Wednesday, June 18, 2014

High Noon Review


Police Lieutenant Phoebe MacNamara found her calling at an early age when an unstable man broke into her family's home, trapping and terrorizing them for hours. Now she's Savannah's top hostage negotiator, defusing powderkeg situations with a talent for knowing when to give in-and when to jump in and take action. It's satisfying work-and sometimes those skills come in handy at home dealing with her agoraphobic mother, still traumatized by the break-in after all these years, and her precocious seven-year-old, Carly.

It's exactly that heady combination of steely courage and sensitivity that first attracts Duncan Swift to Phoebe. After observing her coax one of his employees down from a roof ledge, he is committed to keeping this intriguing, take-charge woman in his life. She's used to working solo, but Phoebe's discovering that no amount of negotiation can keep Duncan at arm's length.

And when she's grabbed by a man who throws a hood over her head and brutally assaults her-in her own precinct house-Phoebe can't help but be deeply shaken. Then threatening messages show up on her doorstep, and she's not just alarmed but frustrated. How do you go face-to-face with an opponent who refuses to look you in the eye?

Now, with Duncan backing her up every step of the way, she must establish contact with the faceless tormentor who is determined to make her a hostage to fear . . . before she becomes the final showdown.

 My Review:

Nora Roberts never fails to deliver in her standalone novels.  Action, suspense, intrigue, chemistry, romance - High Noon has it all.  And it'll be some time before I get that tune out of my head!  This one starts off with a bang - straight into action as Phoebe is called to the scene of a man threatening suicide.  As a hostage negotiator with the Savannah police department, Phoeboe goes out on the ledge to talk him down.  It's just another day in her life as a police hostage negotiator, single mother, caretaker of her mother & breadwinner of the family.  But things are changing as someone is stalking and tormenting her.  Dead animals are tossed on her porch steps,  she is attacked in the stairwell of her own police building, a man she has spent hours negotiating with is shot down as he walks out with his arms in the air, and Phobe doesn't have a clue who is taunting & terrorizing her.  As the violence escalates, she fears for her family and the man she can't seem to get out of her mind, Duncan Swift.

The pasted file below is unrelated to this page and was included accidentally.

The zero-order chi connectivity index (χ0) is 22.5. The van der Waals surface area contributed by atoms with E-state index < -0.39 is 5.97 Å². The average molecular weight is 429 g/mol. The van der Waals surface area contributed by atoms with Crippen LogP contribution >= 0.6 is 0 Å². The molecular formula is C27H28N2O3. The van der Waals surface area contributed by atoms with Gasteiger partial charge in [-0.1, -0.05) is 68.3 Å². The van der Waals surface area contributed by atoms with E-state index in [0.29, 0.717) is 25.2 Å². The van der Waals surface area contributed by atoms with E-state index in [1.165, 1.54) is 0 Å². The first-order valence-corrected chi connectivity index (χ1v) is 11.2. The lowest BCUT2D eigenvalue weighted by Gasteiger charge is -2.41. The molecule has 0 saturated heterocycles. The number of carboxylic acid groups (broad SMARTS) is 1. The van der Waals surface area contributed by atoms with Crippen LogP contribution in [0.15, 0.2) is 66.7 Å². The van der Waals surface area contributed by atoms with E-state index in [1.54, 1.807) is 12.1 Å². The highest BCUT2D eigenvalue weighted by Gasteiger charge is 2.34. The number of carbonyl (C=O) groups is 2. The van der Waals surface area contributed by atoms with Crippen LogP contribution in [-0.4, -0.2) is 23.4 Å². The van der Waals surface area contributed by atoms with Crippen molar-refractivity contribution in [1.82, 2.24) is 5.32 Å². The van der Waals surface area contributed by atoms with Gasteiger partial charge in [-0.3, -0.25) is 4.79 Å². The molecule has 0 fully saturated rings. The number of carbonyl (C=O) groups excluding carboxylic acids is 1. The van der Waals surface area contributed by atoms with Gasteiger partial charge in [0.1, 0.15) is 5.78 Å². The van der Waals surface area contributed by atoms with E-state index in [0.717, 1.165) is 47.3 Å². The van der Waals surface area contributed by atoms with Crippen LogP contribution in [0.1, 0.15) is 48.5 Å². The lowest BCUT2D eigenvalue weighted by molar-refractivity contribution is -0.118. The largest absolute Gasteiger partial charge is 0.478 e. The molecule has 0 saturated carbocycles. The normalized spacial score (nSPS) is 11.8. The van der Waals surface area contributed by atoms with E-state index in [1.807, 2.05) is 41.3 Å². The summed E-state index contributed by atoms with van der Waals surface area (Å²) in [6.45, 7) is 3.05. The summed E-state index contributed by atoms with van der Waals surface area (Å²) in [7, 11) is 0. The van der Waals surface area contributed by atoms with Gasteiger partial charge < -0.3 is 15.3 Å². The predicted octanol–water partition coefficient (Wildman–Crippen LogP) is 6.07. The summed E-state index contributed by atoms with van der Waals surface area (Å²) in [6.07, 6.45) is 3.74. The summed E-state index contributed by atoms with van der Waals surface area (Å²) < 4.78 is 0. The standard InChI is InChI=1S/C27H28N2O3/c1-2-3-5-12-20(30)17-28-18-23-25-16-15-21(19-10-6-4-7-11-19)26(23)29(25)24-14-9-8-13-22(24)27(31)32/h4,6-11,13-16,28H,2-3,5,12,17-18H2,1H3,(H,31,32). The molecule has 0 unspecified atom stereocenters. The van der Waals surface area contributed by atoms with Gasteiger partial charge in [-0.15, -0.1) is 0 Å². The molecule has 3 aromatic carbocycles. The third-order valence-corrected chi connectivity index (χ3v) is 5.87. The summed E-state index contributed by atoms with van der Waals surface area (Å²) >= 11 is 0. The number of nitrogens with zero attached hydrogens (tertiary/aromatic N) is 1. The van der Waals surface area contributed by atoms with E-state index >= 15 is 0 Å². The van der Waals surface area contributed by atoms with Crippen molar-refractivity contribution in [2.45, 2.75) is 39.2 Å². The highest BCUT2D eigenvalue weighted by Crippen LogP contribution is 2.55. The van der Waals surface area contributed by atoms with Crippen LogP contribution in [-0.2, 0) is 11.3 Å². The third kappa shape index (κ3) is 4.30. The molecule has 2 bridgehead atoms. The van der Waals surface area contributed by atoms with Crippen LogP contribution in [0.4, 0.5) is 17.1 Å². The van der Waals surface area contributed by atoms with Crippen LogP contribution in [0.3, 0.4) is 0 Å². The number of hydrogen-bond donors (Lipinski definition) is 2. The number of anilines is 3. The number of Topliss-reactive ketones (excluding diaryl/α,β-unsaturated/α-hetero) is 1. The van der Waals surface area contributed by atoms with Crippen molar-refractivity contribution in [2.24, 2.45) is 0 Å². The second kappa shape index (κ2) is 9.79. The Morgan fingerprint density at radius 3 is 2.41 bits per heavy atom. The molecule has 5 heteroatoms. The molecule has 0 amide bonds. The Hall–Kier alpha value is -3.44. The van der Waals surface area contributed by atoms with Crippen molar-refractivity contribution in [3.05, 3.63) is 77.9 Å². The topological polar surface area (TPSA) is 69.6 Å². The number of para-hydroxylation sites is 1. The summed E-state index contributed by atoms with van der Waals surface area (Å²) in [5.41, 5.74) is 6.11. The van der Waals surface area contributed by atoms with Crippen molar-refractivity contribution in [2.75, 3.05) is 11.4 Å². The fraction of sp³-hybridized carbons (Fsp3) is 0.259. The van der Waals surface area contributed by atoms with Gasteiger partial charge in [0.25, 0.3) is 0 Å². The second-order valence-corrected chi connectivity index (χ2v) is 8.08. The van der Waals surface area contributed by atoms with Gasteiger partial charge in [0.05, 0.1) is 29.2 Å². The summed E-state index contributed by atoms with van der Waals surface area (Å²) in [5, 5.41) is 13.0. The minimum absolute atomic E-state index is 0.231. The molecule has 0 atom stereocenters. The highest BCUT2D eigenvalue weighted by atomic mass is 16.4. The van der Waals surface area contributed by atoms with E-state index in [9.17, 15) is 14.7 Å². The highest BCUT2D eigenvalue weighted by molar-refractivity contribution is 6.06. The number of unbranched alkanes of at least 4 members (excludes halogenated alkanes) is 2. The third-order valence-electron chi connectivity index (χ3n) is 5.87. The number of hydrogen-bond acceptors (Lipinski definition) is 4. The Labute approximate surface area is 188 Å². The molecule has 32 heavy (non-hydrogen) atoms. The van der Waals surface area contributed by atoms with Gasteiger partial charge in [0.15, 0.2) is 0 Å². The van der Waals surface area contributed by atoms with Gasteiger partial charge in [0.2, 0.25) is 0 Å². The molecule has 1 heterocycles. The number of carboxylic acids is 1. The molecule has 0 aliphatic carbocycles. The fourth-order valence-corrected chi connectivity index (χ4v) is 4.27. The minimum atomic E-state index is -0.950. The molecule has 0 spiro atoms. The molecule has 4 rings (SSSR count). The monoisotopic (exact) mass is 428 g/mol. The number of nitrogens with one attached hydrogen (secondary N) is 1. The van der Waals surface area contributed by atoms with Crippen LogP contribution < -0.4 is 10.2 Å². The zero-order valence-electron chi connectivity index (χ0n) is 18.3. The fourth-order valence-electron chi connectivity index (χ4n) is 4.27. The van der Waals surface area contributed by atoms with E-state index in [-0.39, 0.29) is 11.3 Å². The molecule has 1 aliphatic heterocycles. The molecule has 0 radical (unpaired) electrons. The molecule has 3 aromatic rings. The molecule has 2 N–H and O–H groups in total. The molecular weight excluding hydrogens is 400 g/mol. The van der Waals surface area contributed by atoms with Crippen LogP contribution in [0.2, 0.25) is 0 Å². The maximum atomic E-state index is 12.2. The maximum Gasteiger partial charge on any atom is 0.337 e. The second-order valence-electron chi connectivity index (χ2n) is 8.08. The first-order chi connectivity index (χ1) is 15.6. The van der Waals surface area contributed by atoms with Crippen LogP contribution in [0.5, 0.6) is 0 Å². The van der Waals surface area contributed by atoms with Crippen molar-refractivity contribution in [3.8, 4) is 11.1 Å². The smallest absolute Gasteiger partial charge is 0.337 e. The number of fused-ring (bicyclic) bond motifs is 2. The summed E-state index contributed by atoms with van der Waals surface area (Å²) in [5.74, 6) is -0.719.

What works?  I loved the plot development and suspense in High Noon.  The story never lags as the action revs up with the mystery stalker growing more violent and braver day by day.  The author did a good job building the suspense while keeping the identity of the stalker hidden from both Phoebe and readers.  The family dynamics are intriguing and add another plot line to the story.  The chemistry between Phoebe and Duncan is believable with just the right amount of angst and obstacles thrown in their path along with a good dose of sizzle!  I loved Duncan - the character he portrays is the kind of man every girl deserves.  And yet, he didn't come across as too sweet or good to be true.  Although he's a gentleman, he's also a man who sees what he wants and goes after it with every intention of winning.  Phoebe never stood a chance. 

What doesn't work?  Honestly, it all works.  My only wish would be for an epilogue to tie up some sub-plot lines concerning relationships with secondary characters.  While the ending is satisfying with things wrapped up neatly with the main characters and the mystery, there are some other characters that also stole my heart.  While a hea was hinted at for them, it would have been nice to "see" them all about a year in the future.  But this in no way distracts from the overall enjoyment of the book.  This is a great read for fans of romance suspense.  As I said, Nora Roberts never fails in this genre, in my opinion.  A must read!

Rating:  4 Beautiful ♥♥♥♥'s...And that's the truth!

 Cross My


1 comment:

  1. Great review Sandra. Seems like a great book. I'll definitely take a look